Paris Pique-Nique Packing + Simple French Carrot Salad Recipe

Paris Pique-Nique Packing + Simple French Carrot Salad Recipe

© Ingrid Hofstra/Unsplash

It’s true what they say, a bit of sun and Parisians flock to la terrasse as soon as it warms up – it’s picnic season! Sometimes I think it’s just an excuse to get out there and bronzer, but really a pique-nique is a great way to get big groups together to catch up, especially because little Parisian apartments make indoor gatherings a bit difficult for most.

There’s also a great sense of casualness about a pique-nique. It’s a bit of a potluck feel.

Everyone brings what they want and then it’s all about sharing the food and nibbling as the sun slowly slides across the sky.

Variety of olives in open market. © Molly Wilkinson

My pique-nique favorites

Normally, I head to a couple of different shops to pick up things for a pique-nique. You want a little bit of this and that for variety, and things that are easy to eat. I’ll stop by the open market in the morning and pick up some fresh fruit and radishes. I also get some cheese, hard or semi-hard, because the soft cheese will start to ooze a bit too quickly in the sun and get a little messy for a picnic. I’ll keep my eye out for one of the stands that have everything that’s great for an apéritif, like olives, marinated sweet garlic cloves and mushrooms.

Then it’s off to the charcuterie, to pick up some saucisson, thick dried cured sausage that is so tasty and finger-friendly. I ask them to slice it too, so it’s all set to stick in my basket. A couple of different pâtés are nice as well. For little containers of rillettes, another popular French spread, head to Comtesse du Barry.

Now don’t forget a bottle of chilled rosé and some baguettes! When you’re at the wine shop, to get a head start, ask for the bottle fraîche, or chilled.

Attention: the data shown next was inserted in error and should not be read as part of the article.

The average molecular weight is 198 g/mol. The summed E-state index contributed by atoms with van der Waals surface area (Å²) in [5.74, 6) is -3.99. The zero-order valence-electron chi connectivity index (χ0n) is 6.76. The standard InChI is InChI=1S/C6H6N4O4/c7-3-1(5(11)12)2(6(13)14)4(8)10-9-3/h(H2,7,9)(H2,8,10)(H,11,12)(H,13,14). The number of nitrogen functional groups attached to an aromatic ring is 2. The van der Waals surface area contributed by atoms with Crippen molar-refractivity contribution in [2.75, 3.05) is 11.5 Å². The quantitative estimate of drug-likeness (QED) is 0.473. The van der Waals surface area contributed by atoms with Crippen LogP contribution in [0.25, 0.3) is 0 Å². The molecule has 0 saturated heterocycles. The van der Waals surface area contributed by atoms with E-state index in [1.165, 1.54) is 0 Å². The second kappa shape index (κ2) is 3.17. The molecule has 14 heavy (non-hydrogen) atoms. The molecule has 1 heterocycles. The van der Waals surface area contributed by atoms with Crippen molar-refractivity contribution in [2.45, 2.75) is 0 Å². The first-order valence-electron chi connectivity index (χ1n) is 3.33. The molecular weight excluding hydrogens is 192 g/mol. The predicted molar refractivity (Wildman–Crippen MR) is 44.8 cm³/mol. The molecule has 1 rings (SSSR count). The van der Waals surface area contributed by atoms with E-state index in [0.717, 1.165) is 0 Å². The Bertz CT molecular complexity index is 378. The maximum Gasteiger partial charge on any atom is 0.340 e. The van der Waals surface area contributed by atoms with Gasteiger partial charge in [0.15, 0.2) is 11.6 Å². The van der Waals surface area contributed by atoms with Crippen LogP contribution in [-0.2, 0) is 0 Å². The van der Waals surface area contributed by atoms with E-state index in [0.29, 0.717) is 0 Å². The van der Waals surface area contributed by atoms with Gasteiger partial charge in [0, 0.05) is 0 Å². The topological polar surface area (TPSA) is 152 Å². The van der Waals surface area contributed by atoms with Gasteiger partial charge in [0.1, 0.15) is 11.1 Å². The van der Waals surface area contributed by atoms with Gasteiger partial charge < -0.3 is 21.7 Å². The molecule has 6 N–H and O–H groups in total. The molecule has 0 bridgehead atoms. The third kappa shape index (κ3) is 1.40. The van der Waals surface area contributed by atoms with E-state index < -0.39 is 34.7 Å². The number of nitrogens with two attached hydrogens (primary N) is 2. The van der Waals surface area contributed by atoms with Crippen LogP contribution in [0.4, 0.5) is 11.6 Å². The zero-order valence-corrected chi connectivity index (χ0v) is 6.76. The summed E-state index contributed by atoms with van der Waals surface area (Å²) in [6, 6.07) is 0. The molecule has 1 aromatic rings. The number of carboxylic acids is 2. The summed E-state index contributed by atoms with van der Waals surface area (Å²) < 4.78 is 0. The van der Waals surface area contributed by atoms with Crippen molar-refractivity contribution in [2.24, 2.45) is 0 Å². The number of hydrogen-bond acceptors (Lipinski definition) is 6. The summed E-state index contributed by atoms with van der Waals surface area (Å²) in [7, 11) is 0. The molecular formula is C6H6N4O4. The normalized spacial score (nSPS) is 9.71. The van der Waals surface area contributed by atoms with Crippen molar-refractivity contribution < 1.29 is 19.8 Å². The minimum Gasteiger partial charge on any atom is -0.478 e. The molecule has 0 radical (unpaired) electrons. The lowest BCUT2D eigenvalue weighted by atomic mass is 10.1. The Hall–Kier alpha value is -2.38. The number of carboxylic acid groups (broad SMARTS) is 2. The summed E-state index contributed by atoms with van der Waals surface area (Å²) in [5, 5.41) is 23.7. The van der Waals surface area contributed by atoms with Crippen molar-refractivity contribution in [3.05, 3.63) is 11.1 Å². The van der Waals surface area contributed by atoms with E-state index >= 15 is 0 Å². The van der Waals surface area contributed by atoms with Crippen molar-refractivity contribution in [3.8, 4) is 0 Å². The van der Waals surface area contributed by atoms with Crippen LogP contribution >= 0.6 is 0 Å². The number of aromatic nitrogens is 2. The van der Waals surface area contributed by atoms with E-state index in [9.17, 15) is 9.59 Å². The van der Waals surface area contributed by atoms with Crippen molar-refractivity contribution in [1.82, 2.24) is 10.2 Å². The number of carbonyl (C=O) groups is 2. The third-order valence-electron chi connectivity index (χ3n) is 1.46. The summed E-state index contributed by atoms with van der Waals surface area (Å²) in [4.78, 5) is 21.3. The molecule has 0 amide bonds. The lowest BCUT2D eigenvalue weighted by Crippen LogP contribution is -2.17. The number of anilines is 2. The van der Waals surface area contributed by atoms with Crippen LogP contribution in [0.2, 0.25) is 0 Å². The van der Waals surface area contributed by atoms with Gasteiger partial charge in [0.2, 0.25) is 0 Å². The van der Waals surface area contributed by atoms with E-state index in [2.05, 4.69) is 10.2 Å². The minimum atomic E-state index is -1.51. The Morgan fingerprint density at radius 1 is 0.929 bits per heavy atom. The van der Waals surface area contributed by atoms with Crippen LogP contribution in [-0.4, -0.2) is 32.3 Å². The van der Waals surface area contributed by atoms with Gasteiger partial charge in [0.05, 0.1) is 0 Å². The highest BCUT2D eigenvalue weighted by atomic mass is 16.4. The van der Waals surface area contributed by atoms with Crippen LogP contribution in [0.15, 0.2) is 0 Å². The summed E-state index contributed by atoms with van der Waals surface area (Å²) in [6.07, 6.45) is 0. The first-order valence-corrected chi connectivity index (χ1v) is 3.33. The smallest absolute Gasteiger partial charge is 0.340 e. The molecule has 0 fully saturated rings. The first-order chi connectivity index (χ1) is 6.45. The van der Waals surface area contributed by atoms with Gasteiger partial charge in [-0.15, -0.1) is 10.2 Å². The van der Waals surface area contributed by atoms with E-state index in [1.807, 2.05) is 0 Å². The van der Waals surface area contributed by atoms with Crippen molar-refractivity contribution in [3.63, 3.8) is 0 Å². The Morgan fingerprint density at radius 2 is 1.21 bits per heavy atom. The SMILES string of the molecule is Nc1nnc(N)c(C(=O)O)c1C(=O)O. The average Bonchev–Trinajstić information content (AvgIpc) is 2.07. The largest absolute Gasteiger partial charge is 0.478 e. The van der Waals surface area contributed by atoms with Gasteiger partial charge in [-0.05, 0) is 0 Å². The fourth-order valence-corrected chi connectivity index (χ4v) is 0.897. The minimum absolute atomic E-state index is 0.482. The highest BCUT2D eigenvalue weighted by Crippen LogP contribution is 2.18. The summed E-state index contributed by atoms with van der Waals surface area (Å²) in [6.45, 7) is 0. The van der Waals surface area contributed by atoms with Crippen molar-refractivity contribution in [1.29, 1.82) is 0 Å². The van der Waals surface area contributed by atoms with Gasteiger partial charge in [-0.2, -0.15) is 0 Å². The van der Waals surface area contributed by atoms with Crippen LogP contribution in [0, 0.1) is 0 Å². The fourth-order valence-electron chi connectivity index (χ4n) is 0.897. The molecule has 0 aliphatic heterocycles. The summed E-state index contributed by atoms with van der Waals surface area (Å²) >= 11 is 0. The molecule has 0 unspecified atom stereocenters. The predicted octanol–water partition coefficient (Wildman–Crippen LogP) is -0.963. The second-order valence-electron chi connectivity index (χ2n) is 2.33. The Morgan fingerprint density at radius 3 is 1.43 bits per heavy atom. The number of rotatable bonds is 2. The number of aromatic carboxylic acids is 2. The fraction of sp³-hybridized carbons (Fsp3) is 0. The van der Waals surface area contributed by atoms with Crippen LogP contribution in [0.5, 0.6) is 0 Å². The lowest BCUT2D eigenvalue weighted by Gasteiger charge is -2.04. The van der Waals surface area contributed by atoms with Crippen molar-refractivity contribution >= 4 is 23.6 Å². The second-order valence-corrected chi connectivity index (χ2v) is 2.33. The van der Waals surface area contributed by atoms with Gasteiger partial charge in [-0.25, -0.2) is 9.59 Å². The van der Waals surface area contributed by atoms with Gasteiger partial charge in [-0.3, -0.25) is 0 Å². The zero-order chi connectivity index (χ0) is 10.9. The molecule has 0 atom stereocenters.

© Molly Wilkinson

Packing the Pique-nique

In my picnic basket I throw:

  • A blanket, scarf, or towel to sit on
  • Cheese knives, and a couple of forks and spoons
  • Wine bottle opener
  • Glasses
  • Plates and napkins
  • Wine bottle cooler – I use an ice pack that wraps and Velcro around the bottle
  • Trash bag

Learn more about pastry chef Molly Wilkinson in her post for INSPIRELLE or check out her favorite ice cream picks in Paris.

French carrot salad and pâté for a perfect Paris picnic. © Molly Wilkinson

Classic French Carrot Salad Recipe

If I have a little time, I’ll whip up a classic French carrot salad. The carrot salad is very simple to make and so classically French that you often see it at market stands, in little épiceries, and at pre-prepared food stores.

You’ll need a botte or a bunch of carrots (about 6 large), parsley, olive oil, lemon juice, and mustard. Wash, peel, and grate the carrots. Chop about a handful of parsley and add that to the bowl. In a small bowl, eyeball about 3-4 tablespoons of olive oil, and an equal amount of lemon juice. Add a small spoonful of mustard and a pinch of salt and pepper, and then whisk everything together. Pour it over the carrots to taste. I’ll usually add about half to the carrots, give it a toss, taste, and then add more if needed.

Picnic along the Seine during Paris Plage week in the summer. © Molly WIlkinson

Where to pique-nique in and around Paris

There are several spots in Paris that are great for a picnic. Any of the larger parks like the Champs de Mars, Bois de Vincennes, Buttes Chaumont, Luxembourg, Tuileries, Monceau or Georges-Brassens gardens welcome picnickers. Sometimes there are areas where you cannot sit as they are waiting for the grass to grow back. Just keep an eye out for a little sign that indicates this. Or why not settle yourself and your picnic basket somewhere along the Seine River? To get a breath of country air, head to the châteaux nearby, like Fontainebleau, Chantilly, Sceaux or Versailles. And for something a bit out of the ordinary, rent a small boat and cruise along the Canal de l’Ourcq.

What can be more idyllic than a French pique-nique filled with all your favorite food and wine? Share with us your favorite picnic picks.

Ever attracted to all things sweet, Molly left her marketing career in Texas to study pastry at Le Cordon Bleu Paris in 2013. She worked for several pastry shops in Texas including Bisous Bisous Patisserie, voted best bakery in Dallas in 2015, before returning to France. Since then she has helped open a Mexican restaurant (her other love) and been a pastry chef at Chateau de Gudanes. Currently she is in Paris working at a culinary school and eating as many pastries as humanly possible. All in the name of research of course! You can follow her musings on daily life in Paris and catch a recipe or two at her blog:



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